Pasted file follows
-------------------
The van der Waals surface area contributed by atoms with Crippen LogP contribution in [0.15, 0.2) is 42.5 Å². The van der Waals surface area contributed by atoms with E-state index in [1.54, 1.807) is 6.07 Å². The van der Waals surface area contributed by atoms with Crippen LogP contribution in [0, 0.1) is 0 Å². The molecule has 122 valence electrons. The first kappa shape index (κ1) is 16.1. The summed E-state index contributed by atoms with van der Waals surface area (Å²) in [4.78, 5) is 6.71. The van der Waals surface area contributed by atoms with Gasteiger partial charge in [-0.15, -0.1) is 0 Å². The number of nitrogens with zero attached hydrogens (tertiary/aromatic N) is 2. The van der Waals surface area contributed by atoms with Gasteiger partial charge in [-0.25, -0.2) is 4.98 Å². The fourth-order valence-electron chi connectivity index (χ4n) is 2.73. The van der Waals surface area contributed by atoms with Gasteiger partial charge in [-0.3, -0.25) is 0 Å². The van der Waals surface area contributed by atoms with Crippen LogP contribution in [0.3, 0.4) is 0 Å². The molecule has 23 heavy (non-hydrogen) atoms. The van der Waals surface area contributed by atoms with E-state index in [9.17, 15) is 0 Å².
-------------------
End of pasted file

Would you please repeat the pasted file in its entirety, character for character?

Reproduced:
The van der Waals surface area contributed by atoms with Crippen LogP contribution in [0.15, 0.2) is 42.5 Å². The van der Waals surface area contributed by atoms with E-state index in [1.54, 1.807) is 6.07 Å². The van der Waals surface area contributed by atoms with Crippen LogP contribution in [0, 0.1) is 0 Å². The molecule has 122 valence electrons. The first kappa shape index (κ1) is 16.1. The summed E-state index contributed by atoms with van der Waals surface area (Å²) in [4.78, 5) is 6.71. The van der Waals surface area contributed by atoms with Gasteiger partial charge in [-0.15, -0.1) is 0 Å². The number of nitrogens with zero attached hydrogens (tertiary/aromatic N) is 2. The van der Waals surface area contributed by atoms with Gasteiger partial charge in [-0.25, -0.2) is 4.98 Å². The fourth-order valence-electron chi connectivity index (χ4n) is 2.73. The van der Waals surface area contributed by atoms with Gasteiger partial charge in [-0.3, -0.25) is 0 Å². The van der Waals surface area contributed by atoms with Crippen LogP contribution in [0.3, 0.4) is 0 Å². The molecule has 23 heavy (non-hydrogen) atoms. The van der Waals surface area contributed by atoms with E-state index in [9.17, 15) is 0 Å².